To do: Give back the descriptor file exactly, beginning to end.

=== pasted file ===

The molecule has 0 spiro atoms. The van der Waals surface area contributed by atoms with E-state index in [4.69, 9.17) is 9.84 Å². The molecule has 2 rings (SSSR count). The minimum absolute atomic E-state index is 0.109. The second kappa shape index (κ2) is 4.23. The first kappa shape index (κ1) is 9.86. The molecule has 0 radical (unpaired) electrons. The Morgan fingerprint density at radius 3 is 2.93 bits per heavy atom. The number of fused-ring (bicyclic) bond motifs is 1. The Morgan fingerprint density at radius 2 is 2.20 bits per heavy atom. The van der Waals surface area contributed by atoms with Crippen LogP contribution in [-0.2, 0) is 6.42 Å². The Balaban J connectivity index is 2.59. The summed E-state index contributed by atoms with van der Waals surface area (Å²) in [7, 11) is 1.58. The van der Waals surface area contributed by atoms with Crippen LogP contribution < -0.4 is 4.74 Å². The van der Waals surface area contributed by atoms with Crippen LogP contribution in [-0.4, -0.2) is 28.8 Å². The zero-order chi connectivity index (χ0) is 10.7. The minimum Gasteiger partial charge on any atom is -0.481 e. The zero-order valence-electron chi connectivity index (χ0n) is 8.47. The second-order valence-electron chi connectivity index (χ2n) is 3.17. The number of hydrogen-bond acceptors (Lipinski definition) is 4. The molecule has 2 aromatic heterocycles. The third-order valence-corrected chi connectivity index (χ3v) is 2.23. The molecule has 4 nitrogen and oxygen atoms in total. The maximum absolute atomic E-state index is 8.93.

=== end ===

The molecule has 0 spiro atoms. The van der Waals surface area contributed by atoms with E-state index in [4.69, 9.17) is 9.84 Å². The molecule has 2 rings (SSSR count). The minimum absolute atomic E-state index is 0.109. The second kappa shape index (κ2) is 4.23. The first kappa shape index (κ1) is 9.86. The molecule has 0 radical (unpaired) electrons. The Morgan fingerprint density at radius 3 is 2.93 bits per heavy atom. The number of fused-ring (bicyclic) bond motifs is 1. The Morgan fingerprint density at radius 2 is 2.20 bits per heavy atom. The van der Waals surface area contributed by atoms with Crippen LogP contribution in [-0.2, 0) is 6.42 Å². The Balaban J connectivity index is 2.59. The summed E-state index contributed by atoms with van der Waals surface area (Å²) in [7, 11) is 1.58. The van der Waals surface area contributed by atoms with Crippen LogP contribution < -0.4 is 4.74 Å². The van der Waals surface area contributed by atoms with Crippen LogP contribution in [-0.4, -0.2) is 28.8 Å². The zero-order chi connectivity index (χ0) is 10.7. The minimum Gasteiger partial charge on any atom is -0.481 e. The zero-order valence-electron chi connectivity index (χ0n) is 8.47. The second-order valence-electron chi connectivity index (χ2n) is 3.17. The number of hydrogen-bond acceptors (Lipinski definition) is 4. The molecule has 2 aromatic heterocycles. The third-order valence-corrected chi connectivity index (χ3v) is 2.23. The molecule has 4 nitrogen and oxygen atoms in total. The maximum absolute atomic E-state index is 8.93.